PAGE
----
Pacific Rim: Uprising (2018)

Over the last 10 years we’ve seen Hollywood attempt to grapple with the notion of fun when it comes to tentpole cinema. From the anti escapist grit of Man of Steel and BvS to the tedious destruction of the Transformers franchise, having a good time while watching the world end hasn’t been an easy task for some movie goers – we can punch on all day about Marvel. With Pacific Rim: Uprising, however, director Steven DeKnight (Daredevil) plants his flag firmly into your large bucket of popcorn and demands your enjoyment.

Set a decade after the original, Pacific Rim: Uprising throws us back into a world in repair. While the kaiju have been defeated thanks to the help of Stacker Pentecost (Idris Elba), people are rightfully still on edge that the monsters from beneath will make a likely return at any moment. Cue John Boyega’s Jake, son of Stacker, who’s been living large in half a mansion on the west coast of the States. Jake makes a pretty nice living from stealing valuable parts from decommissioned Jaegers, swapping tech for all manner of junk food (seriously, how much Sriracha sauce does a dude need?)  After an unfortunate run-in with scrappy Jaeger engineer, Amara Namani (Cailee Spaeny), the two are whisked off to Jaeger school as the threat of a kaiju return is made all too real from a genuinely surprising place.

Let’s be honest: 90 per cent of this movie is as you’d expect. Whatever film you had in your head after you saw the initial trailer is the film you’ll end up seeing. It’s a wonderfully loud, robo smash-em-up that pairs well with cinema junk food and a group of your best mates all up for a good time. Most of the time this movie is serviceable. But it’s that extra 10 per cent where we really have to give DeKnight credit.

Firstly, John Boyega. I have loved this dude from the moment I saw him in Attack the Block. But here he’s been given room to flex his leading man charisma. As Jake, he oozes a kind of dirt bag charm normally reserved for the likes of Han Solo or even Wade Wilson. Always way in over his head, he finds a way to barely eek himself out of trouble and look like he’s having the time of his life while doing it.

Secondly, the new jaegar pilots. I don’t want to be that writer that always makes real world comparisons with fantasy, but in this instance it was kind of hard to ignore. Sure, the writers and DeKnight wouldn’t have known the role the youth of today would currently be occupying in this particular moment in time, but watching a group of diverse younguns save the world from grotesque monsters and treat them with respect and dignity was definitely a welcome sight to see.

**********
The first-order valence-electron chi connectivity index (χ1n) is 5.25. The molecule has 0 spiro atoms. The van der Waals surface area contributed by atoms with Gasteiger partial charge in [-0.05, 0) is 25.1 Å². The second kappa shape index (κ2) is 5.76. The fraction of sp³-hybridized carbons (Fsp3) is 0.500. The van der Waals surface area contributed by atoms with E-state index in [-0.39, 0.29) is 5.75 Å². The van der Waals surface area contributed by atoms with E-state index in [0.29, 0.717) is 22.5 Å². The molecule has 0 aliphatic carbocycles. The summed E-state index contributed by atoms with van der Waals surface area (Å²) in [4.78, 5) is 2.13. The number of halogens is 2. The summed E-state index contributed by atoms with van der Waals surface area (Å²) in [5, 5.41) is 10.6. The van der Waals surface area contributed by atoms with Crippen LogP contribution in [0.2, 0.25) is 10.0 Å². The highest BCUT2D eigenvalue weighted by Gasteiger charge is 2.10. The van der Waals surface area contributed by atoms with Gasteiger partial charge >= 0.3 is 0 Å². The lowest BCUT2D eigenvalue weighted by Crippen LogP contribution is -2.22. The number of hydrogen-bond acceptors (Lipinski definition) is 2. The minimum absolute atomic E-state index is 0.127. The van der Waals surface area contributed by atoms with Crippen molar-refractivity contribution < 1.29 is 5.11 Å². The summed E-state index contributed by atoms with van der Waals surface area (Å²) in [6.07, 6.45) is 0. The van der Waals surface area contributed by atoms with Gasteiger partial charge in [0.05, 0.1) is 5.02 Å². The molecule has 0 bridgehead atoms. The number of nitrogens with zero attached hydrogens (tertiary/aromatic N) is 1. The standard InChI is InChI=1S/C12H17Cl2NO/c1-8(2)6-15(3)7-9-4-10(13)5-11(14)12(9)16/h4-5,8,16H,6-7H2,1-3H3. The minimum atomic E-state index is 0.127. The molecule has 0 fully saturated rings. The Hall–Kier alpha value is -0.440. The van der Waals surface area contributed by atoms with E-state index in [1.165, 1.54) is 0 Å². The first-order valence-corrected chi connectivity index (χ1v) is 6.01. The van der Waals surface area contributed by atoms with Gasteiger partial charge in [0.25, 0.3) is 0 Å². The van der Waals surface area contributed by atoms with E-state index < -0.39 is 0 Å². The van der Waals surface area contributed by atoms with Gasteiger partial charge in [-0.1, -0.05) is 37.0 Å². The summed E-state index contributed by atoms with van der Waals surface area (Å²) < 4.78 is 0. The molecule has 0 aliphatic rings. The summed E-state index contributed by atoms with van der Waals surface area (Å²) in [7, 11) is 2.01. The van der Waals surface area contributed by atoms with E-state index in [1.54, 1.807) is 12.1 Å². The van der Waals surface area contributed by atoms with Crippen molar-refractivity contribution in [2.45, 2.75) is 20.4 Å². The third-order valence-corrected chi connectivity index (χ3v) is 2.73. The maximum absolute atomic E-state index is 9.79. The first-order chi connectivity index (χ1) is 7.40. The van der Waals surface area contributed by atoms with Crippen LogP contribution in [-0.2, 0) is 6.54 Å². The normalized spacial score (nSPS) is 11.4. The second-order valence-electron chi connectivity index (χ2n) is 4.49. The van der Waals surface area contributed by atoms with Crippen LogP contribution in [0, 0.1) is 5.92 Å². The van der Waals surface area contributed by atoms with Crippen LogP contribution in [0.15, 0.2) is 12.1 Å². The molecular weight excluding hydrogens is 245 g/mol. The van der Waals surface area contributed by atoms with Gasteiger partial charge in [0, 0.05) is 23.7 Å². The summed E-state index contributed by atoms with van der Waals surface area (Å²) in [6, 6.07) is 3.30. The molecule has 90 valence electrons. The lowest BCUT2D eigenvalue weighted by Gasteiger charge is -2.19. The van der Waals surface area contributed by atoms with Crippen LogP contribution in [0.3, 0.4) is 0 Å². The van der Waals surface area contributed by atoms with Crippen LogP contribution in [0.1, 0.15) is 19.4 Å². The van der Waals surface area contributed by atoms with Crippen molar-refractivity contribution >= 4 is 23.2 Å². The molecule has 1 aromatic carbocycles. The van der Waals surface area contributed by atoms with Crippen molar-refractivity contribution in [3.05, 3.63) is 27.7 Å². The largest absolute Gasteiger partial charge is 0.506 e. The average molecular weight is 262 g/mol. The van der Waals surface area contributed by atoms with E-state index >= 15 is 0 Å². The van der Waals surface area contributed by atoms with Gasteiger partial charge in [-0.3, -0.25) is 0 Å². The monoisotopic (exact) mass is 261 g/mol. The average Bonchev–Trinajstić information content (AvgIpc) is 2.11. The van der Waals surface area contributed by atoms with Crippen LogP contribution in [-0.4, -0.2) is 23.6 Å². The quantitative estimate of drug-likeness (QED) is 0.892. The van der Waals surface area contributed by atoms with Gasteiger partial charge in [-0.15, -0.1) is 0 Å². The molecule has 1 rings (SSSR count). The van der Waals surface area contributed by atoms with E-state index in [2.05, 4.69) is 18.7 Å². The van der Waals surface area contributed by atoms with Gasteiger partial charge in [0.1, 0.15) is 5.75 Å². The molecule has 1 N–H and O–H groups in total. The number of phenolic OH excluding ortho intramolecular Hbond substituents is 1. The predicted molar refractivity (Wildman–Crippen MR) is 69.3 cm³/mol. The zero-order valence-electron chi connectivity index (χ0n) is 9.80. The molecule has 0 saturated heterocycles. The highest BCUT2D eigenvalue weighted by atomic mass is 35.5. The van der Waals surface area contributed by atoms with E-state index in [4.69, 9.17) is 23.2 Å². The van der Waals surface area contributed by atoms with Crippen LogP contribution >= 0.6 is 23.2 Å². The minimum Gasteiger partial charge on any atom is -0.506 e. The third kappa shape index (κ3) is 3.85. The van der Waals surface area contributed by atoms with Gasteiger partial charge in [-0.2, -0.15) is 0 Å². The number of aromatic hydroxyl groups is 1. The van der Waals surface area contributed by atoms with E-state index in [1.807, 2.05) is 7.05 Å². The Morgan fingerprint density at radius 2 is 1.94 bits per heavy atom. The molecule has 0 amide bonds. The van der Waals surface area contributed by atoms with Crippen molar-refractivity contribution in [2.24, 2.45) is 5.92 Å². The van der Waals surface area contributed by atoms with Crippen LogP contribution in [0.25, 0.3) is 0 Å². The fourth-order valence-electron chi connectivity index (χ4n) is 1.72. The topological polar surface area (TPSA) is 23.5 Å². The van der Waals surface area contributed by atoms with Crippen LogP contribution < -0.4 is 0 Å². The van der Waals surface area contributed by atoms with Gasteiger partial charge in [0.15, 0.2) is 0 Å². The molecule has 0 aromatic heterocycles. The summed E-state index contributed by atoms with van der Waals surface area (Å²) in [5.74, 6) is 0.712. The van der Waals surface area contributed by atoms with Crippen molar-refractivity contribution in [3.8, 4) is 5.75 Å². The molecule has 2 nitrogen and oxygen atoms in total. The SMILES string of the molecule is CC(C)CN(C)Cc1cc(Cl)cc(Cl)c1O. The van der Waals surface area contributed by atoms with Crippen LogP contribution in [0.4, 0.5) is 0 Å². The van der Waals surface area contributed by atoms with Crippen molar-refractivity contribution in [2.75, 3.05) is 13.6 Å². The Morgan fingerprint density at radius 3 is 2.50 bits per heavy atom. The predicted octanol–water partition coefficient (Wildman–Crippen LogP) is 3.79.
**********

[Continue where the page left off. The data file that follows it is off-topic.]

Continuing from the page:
Thirdly, how the kaiju return is…..surprising. Shocking, even. On the whole DeKnight takes the universe outlined by the great (and now Oscar winner) Guillermo Del Toro and not only expands it out, but twists it. Characters from the original don’t simply slip back into their roles, but are given new terrain to explore that took me a moment to get used to but by the end of the film was a welcome change. While Kingsman: The Golden Cirlce‘s never ending need to make call backs about the previous film irked me to no end, Pacific Rim: Uprising is given a real chance to explore new terrain and, much like Jake himself, make a name for itself on its own two incredibly large and mechanized feet.

And sure, this film is flawed. Certain characters aren’t given the room to breathe and grow as much as you’d like, dialogue and story beats lean heavily on cliche at times, and certain action sequences don’t altogether escape the Bay-ified destruction we’ve grown accustomed to. But, DeKnight really does his best to carve out his own piece of Pacific Rim lore and make it his own. While I missed the neon glow the Jaegers bathed in in the original, or the lumbering way in which they moved, DeKnight’s updated visuals and storytelling align this universe far closer to its Japanese origins than even Del Toro probably envisioned. There are moments that are reminiscent of Ultraman and even Neon Genesis: Evangelion that fans of such shows will really appreciate. It also takes great pains not to bombard you constantly with destruction, taking much needed breaks to allow us to get to know the characters occupying the brains of the heavy machinery. And, as a native Melbournian, I felt a macabre delight watching Martin Place get stomped on during a Jaeger on Jaeger brawl.

DeKnight’s done a commendable job, not only on delivering a film worthy of its predecessor, but also going as far as to take the world and its lore in his own direction. It is rowdy audience cinema at its finest and a reminder that blockbuster movie making doesn’t always require grit between the teeth.

 

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